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It is far more interesting to look for apples than for studs, but we have to be sure that the task is really meaningful for the children taking part.

Some children may talk a lot, have a rich vocabulary, but it is important to ensure they really understand what they are talking about.

Fadi knows what an apple tree is, as we’ve known him for a long time. Once, when he was little, we went with him to an apple orchard. He explained to us that he knew what a tree was: “Something really tall”. Then, when we asked “Where is the top of the tree?”. His answer… “There is no top”.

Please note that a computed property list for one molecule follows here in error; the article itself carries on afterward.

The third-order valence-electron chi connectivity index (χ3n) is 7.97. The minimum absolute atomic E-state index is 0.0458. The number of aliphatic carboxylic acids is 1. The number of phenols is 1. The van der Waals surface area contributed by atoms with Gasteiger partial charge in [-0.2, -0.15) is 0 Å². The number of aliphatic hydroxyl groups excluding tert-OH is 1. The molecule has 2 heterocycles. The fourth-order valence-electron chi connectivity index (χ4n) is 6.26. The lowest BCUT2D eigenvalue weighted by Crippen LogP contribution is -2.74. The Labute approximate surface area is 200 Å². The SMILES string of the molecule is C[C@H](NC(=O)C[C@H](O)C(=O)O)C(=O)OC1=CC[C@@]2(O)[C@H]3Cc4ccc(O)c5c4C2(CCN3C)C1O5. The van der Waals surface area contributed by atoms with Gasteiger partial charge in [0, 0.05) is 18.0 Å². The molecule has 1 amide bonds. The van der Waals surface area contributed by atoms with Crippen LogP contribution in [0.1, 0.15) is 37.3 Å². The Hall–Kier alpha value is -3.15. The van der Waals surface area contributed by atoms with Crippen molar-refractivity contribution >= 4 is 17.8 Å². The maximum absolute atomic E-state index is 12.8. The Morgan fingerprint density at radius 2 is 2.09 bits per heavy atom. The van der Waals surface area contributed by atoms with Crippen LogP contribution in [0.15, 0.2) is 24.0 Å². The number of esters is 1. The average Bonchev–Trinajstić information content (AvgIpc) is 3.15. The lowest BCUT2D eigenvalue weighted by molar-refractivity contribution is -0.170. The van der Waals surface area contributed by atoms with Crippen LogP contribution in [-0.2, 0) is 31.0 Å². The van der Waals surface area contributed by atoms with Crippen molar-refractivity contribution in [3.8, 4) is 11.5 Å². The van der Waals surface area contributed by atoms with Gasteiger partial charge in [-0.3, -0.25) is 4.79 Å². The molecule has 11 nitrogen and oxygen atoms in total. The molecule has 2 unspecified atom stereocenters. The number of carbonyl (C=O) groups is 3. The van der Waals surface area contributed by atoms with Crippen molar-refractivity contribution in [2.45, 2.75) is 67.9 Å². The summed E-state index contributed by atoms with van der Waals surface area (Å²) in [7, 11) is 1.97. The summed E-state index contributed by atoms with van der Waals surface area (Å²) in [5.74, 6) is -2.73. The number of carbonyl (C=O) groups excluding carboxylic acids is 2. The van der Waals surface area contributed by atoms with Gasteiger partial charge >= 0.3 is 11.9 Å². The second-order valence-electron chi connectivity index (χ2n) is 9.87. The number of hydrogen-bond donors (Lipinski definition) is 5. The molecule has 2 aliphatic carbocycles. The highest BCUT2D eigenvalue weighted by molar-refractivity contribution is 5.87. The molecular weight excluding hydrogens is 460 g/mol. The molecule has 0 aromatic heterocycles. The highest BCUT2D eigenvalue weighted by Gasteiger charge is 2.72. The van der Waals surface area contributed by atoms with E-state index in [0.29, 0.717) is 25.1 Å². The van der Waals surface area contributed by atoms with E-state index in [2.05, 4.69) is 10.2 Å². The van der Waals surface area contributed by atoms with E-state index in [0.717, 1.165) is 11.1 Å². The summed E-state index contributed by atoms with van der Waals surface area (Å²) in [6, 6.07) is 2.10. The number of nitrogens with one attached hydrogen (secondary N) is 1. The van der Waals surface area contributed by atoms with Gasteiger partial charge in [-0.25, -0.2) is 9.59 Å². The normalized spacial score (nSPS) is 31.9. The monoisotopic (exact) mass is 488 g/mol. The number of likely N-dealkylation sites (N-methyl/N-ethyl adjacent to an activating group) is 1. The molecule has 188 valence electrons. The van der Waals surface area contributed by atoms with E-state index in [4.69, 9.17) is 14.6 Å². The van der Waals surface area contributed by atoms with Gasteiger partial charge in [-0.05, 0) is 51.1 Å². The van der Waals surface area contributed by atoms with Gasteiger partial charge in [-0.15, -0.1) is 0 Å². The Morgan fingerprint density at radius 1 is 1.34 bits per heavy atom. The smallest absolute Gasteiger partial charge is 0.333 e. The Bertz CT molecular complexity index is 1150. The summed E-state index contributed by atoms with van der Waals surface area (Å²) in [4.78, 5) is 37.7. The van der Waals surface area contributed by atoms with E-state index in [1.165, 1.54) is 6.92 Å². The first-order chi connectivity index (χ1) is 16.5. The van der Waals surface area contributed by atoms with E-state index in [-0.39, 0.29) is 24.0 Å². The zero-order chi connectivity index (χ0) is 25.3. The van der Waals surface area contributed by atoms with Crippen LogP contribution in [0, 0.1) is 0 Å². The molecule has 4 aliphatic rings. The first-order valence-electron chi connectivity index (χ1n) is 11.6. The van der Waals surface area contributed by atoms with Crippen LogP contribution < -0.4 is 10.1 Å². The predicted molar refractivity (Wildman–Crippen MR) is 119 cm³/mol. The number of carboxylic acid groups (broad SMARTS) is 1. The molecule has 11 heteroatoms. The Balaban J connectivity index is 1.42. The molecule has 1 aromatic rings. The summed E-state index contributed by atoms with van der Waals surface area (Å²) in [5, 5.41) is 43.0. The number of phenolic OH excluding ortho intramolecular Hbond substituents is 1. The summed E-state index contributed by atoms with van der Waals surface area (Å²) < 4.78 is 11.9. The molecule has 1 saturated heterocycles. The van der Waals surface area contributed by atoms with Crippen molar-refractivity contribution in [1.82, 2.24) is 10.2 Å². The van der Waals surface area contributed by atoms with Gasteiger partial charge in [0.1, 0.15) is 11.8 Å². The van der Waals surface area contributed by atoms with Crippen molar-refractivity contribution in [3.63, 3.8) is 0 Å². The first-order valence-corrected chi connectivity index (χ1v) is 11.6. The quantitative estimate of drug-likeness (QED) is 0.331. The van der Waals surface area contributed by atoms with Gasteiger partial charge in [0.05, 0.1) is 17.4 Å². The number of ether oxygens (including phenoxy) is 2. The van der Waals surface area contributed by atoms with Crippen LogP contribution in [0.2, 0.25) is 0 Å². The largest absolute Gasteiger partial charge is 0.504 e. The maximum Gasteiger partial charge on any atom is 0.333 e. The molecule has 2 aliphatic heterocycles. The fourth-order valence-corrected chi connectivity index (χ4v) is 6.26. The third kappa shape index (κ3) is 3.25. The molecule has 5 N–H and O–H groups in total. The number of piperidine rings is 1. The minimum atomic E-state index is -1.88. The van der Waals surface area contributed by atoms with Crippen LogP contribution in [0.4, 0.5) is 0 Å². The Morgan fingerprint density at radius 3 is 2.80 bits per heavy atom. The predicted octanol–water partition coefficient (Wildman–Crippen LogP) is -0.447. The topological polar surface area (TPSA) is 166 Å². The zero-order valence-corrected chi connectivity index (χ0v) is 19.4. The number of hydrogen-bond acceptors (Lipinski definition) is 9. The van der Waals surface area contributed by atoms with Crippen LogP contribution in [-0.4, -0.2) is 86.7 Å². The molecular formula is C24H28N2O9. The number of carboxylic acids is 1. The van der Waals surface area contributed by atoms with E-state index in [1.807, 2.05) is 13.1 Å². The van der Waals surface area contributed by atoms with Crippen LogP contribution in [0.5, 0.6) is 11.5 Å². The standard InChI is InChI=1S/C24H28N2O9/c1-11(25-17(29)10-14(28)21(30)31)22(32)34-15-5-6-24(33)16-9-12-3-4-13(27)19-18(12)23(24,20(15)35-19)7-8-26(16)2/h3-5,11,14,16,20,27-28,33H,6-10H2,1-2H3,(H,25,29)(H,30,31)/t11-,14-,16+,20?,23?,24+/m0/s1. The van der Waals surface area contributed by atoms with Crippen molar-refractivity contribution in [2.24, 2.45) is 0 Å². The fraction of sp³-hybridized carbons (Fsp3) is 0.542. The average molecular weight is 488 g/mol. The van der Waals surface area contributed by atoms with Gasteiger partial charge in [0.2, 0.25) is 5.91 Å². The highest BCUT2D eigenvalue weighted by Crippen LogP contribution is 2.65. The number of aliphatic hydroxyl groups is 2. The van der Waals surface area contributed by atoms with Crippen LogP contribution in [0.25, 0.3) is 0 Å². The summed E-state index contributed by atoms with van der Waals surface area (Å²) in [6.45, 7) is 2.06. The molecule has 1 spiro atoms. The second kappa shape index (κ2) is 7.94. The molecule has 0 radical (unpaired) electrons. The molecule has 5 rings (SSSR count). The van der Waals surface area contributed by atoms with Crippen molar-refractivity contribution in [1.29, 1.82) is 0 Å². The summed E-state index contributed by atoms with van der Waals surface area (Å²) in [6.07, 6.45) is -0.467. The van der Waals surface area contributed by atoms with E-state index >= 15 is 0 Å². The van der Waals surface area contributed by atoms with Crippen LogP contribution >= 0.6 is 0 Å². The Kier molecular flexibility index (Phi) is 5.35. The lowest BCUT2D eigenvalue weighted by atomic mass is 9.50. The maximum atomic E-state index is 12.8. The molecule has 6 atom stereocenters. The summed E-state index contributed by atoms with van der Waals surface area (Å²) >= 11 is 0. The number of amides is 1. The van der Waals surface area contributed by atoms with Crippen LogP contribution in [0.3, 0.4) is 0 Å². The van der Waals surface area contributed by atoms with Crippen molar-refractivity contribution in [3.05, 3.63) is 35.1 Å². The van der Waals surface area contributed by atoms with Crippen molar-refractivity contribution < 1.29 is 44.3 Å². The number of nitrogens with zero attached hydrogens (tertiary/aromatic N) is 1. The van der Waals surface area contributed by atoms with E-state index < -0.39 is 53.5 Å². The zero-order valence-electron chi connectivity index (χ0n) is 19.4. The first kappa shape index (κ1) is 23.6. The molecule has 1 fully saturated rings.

He thought that the tree was endless, soaring into the sky, so we found a small tree to show him.

Facilitating child learning is a different concept than merely delivering content. Young children need to understand concepts and develop a breadth of holistic skills.

Although this activity was designed for a single participant, having Fadi and Loris work side by side allowed for great social interaction: they performed the activity and then checked what the other had made.

They had to perform multiple steps in this variation: exploration of the base plate to find all the bricks, examination of each brick for apples and to check that the trees were the right side up.

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Learning through Play with LEGO® Braille Bricks

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FutureLearn - Learning For Life

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